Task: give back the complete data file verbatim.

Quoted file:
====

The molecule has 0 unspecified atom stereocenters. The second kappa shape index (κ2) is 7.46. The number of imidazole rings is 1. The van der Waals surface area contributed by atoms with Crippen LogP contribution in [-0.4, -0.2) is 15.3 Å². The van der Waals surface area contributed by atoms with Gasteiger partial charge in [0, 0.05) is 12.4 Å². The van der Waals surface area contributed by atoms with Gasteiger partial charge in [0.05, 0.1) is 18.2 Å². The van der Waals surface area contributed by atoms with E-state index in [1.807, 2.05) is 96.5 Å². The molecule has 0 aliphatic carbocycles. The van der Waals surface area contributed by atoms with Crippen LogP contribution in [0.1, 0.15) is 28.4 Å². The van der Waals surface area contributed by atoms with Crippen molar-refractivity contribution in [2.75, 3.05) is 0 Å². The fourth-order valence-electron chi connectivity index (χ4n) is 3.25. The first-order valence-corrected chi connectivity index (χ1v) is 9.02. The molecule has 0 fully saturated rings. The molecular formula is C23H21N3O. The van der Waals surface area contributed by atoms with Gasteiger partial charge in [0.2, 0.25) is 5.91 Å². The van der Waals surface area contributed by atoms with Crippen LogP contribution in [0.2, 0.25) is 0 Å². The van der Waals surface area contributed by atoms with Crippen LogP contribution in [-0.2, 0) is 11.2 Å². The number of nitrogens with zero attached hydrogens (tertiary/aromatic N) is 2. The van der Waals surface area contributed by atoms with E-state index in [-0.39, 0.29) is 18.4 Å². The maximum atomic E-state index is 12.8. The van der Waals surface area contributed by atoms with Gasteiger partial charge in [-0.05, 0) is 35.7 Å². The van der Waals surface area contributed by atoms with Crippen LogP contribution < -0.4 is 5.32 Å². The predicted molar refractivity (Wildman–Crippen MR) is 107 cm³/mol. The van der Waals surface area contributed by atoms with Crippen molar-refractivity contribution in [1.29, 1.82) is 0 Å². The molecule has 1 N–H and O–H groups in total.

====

The molecule has 0 unspecified atom stereocenters. The second kappa shape index (κ2) is 7.46. The number of imidazole rings is 1. The van der Waals surface area contributed by atoms with Crippen LogP contribution in [-0.4, -0.2) is 15.3 Å². The van der Waals surface area contributed by atoms with Gasteiger partial charge in [0, 0.05) is 12.4 Å². The van der Waals surface area contributed by atoms with Gasteiger partial charge in [0.05, 0.1) is 18.2 Å². The van der Waals surface area contributed by atoms with E-state index in [1.807, 2.05) is 96.5 Å². The molecule has 0 aliphatic carbocycles. The van der Waals surface area contributed by atoms with Crippen LogP contribution in [0.1, 0.15) is 28.4 Å². The van der Waals surface area contributed by atoms with Crippen molar-refractivity contribution in [2.75, 3.05) is 0 Å². The fourth-order valence-electron chi connectivity index (χ4n) is 3.25. The first-order valence-corrected chi connectivity index (χ1v) is 9.02. The molecule has 0 fully saturated rings. The molecular formula is C23H21N3O. The van der Waals surface area contributed by atoms with Gasteiger partial charge in [0.2, 0.25) is 5.91 Å². The van der Waals surface area contributed by atoms with Crippen LogP contribution in [0.2, 0.25) is 0 Å². The van der Waals surface area contributed by atoms with Crippen LogP contribution in [-0.2, 0) is 11.2 Å². The number of nitrogens with zero attached hydrogens (tertiary/aromatic N) is 2. The van der Waals surface area contributed by atoms with E-state index in [-0.39, 0.29) is 18.4 Å². The maximum atomic E-state index is 12.8. The van der Waals surface area contributed by atoms with Gasteiger partial charge in [-0.05, 0) is 35.7 Å². The van der Waals surface area contributed by atoms with Crippen LogP contribution < -0.4 is 5.32 Å². The predicted molar refractivity (Wildman–Crippen MR) is 107 cm³/mol. The van der Waals surface area contributed by atoms with Crippen molar-refractivity contribution in [1.29, 1.82) is 0 Å². The molecule has 1 N–H and O–H groups in total.